The Fire Department is facing the very serious choice of closing firehouses or cut staffing on fire engines. NY1's Amanda Farinacci filed the following report, which includes exclusive details on the department's reaction.
The writing is not only on the wall - it is being documented in memos.
NY1 acquired an internal memo from the city Fire Department, written by Chief of Department Salvatore Cassano to fire officials just hours after Mayor Michael Bloomberg delivered his so-called "doomsday" city budget Friday. Cassano writes very starkly, "The news for the Fire Department is not good."
The memo says four fire companies that already have been closed at night will close completely by July 1. Another seven fire companies will be disbanded and 30 ambulance tours will be eliminated by July 1.
Yet another five fire companies will be disbanded on January 1, 2010.
Fire investigations also will suffer. The department plans to eliminate 27 fire marshal jobs and five supervisors through attrition.
In his budget address, the mayor did not go into any of those details, but he offered this alternative to closing the 16 companies.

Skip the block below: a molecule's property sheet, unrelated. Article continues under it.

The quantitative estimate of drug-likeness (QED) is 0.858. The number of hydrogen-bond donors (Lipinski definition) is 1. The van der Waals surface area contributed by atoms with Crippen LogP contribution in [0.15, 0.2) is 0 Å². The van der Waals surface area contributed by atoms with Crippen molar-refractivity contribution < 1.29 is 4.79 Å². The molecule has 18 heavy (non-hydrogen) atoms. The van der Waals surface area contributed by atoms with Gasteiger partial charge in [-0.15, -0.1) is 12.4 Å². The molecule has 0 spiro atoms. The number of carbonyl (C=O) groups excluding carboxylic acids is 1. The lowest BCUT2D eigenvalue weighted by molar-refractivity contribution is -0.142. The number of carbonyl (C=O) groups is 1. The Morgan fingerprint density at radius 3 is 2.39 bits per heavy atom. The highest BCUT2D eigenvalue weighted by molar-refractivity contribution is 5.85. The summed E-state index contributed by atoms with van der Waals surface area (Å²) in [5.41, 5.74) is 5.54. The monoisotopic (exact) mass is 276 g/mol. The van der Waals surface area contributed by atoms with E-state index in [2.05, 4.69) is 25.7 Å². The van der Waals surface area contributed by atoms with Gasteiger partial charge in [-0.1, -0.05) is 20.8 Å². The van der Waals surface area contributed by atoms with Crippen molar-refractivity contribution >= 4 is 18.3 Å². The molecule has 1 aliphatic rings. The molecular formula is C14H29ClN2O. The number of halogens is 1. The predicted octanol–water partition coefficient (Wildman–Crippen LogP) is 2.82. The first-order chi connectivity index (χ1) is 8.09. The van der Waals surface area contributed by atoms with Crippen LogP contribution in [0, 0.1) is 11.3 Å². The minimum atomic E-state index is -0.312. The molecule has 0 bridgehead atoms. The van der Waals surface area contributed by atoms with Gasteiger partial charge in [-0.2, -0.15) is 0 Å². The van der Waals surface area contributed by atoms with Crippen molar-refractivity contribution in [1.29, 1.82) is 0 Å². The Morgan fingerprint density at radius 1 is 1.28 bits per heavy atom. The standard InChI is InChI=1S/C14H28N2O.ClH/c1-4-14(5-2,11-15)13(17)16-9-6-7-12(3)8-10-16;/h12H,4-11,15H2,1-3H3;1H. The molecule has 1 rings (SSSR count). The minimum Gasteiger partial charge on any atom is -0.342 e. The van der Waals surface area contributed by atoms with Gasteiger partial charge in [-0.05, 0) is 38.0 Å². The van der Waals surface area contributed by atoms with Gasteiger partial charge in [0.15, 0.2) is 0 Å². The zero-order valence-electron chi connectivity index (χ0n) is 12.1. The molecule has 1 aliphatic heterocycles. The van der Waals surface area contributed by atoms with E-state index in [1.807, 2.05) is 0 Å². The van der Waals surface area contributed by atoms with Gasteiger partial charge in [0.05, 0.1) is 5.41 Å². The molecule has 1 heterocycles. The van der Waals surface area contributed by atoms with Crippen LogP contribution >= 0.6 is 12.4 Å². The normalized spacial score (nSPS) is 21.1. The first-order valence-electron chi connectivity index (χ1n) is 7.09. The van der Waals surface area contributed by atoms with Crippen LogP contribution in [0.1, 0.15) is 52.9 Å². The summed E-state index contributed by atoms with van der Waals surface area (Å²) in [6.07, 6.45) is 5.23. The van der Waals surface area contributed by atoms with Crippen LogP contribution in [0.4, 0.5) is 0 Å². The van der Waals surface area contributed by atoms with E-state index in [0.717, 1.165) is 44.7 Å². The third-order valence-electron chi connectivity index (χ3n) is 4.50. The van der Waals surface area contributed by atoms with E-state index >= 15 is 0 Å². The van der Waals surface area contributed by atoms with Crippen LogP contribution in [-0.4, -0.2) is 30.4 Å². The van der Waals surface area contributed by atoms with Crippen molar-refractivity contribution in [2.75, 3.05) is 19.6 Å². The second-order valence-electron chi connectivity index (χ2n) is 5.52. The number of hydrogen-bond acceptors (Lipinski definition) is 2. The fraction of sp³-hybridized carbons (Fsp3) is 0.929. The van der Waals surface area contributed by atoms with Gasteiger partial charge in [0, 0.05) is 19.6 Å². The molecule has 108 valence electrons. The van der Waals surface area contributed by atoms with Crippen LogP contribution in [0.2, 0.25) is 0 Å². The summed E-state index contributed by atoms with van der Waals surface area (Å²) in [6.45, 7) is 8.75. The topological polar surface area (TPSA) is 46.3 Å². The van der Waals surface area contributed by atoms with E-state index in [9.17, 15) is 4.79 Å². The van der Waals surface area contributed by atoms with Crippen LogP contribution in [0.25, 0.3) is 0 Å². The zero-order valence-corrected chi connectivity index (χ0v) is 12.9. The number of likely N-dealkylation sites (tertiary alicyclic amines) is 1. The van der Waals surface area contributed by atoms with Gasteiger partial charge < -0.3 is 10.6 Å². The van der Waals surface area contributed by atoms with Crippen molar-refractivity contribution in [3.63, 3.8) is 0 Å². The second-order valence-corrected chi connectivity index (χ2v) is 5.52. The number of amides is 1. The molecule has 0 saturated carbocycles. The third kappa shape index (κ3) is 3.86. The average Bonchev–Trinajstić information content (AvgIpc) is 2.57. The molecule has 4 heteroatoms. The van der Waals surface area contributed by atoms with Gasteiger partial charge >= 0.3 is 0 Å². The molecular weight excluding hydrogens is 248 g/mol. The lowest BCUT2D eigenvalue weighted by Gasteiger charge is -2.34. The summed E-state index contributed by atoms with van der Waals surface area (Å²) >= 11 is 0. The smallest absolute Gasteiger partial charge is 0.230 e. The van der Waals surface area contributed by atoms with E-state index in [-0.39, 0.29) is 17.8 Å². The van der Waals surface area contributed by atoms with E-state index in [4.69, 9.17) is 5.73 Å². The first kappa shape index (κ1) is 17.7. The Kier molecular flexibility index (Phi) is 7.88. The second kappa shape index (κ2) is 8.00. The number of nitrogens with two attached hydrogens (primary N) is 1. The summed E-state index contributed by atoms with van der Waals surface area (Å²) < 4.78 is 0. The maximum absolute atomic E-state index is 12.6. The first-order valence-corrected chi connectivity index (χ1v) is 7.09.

"We think a better solution, and one we will work with the firefighters' union is, to go from the six-person manning on 64 engines, go from five firefighters to four firefighters.
Of the 197 fire engines that operate all over the city, 64 of them have five firefighters instead of four, as required under the union contract agreement.
Uniformed Firefighters Association President Steve Cassidy did not tell NY1 that he would not compromise on the issue, but he did stress the importance of having five firefighters.
"Manning is critically important to us, and I don't see a scenario where we say that manning doesn't matter, because we know it does," said Cassidy. "So I'm willing to listen to what they have to say, but I know how strongly we feel about manning. Any reduction in manning will compromise fire safety and public safety."
The companies now staffed with five firefighters per engine are located in neighborhoods where most buildings do not have elevators, and the additional manpower has been considered crucial to stretching a hose line to get water on the fire.
Uniformed Fire Officers Association President Jack McDonnell says FDNY will be forced to change how it operates.
"Standard operating procedures will have to be drastically changed. Upon the confirmation of smoke or a confirmed fire, they're going to have to ask for more companies, very quickly, don't delay,' said McDonnell.
Both fire union presidents say they plan to meet with the mayor in coming days to talk about the proposed budget, and come up with ways to save money without closing companies or reducing staffing.
Republished with permission from NY1